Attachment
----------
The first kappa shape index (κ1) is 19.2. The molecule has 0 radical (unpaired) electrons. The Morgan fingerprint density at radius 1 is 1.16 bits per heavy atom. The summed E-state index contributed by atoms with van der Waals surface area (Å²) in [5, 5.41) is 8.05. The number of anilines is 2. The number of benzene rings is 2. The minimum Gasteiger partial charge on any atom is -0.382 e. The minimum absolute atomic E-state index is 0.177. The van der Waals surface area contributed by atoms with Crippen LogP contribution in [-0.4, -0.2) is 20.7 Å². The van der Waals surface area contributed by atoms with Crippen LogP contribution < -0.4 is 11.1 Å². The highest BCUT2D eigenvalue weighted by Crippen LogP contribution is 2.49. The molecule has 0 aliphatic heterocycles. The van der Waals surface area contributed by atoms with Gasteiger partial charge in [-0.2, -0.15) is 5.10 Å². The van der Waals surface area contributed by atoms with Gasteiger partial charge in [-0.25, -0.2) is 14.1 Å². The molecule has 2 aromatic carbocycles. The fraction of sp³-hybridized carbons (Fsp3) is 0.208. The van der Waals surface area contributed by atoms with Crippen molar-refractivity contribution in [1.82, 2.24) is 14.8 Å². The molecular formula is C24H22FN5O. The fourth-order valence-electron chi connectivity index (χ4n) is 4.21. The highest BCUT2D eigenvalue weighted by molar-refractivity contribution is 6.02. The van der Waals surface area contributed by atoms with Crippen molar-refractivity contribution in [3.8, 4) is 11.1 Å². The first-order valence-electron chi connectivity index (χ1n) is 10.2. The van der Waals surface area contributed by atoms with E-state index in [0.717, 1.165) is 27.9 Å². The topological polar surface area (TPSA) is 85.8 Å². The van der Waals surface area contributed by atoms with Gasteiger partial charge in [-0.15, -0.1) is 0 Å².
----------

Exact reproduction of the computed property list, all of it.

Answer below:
The first kappa shape index (κ1) is 19.2. The molecule has 0 radical (unpaired) electrons. The Morgan fingerprint density at radius 1 is 1.16 bits per heavy atom. The summed E-state index contributed by atoms with van der Waals surface area (Å²) in [5, 5.41) is 8.05. The number of anilines is 2. The number of benzene rings is 2. The minimum Gasteiger partial charge on any atom is -0.382 e. The minimum absolute atomic E-state index is 0.177. The van der Waals surface area contributed by atoms with Crippen LogP contribution in [-0.4, -0.2) is 20.7 Å². The van der Waals surface area contributed by atoms with Crippen LogP contribution < -0.4 is 11.1 Å². The highest BCUT2D eigenvalue weighted by Crippen LogP contribution is 2.49. The molecule has 0 aliphatic heterocycles. The van der Waals surface area contributed by atoms with Gasteiger partial charge in [-0.2, -0.15) is 5.10 Å². The van der Waals surface area contributed by atoms with Gasteiger partial charge in [-0.25, -0.2) is 14.1 Å². The molecule has 2 aromatic carbocycles. The fraction of sp³-hybridized carbons (Fsp3) is 0.208. The van der Waals surface area contributed by atoms with Crippen molar-refractivity contribution in [1.82, 2.24) is 14.8 Å². The molecular formula is C24H22FN5O. The fourth-order valence-electron chi connectivity index (χ4n) is 4.21. The highest BCUT2D eigenvalue weighted by molar-refractivity contribution is 6.02. The van der Waals surface area contributed by atoms with Crippen molar-refractivity contribution in [3.8, 4) is 11.1 Å². The first-order valence-electron chi connectivity index (χ1n) is 10.2. The van der Waals surface area contributed by atoms with E-state index in [0.717, 1.165) is 27.9 Å². The topological polar surface area (TPSA) is 85.8 Å². The van der Waals surface area contributed by atoms with Gasteiger partial charge in [-0.15, -0.1) is 0 Å².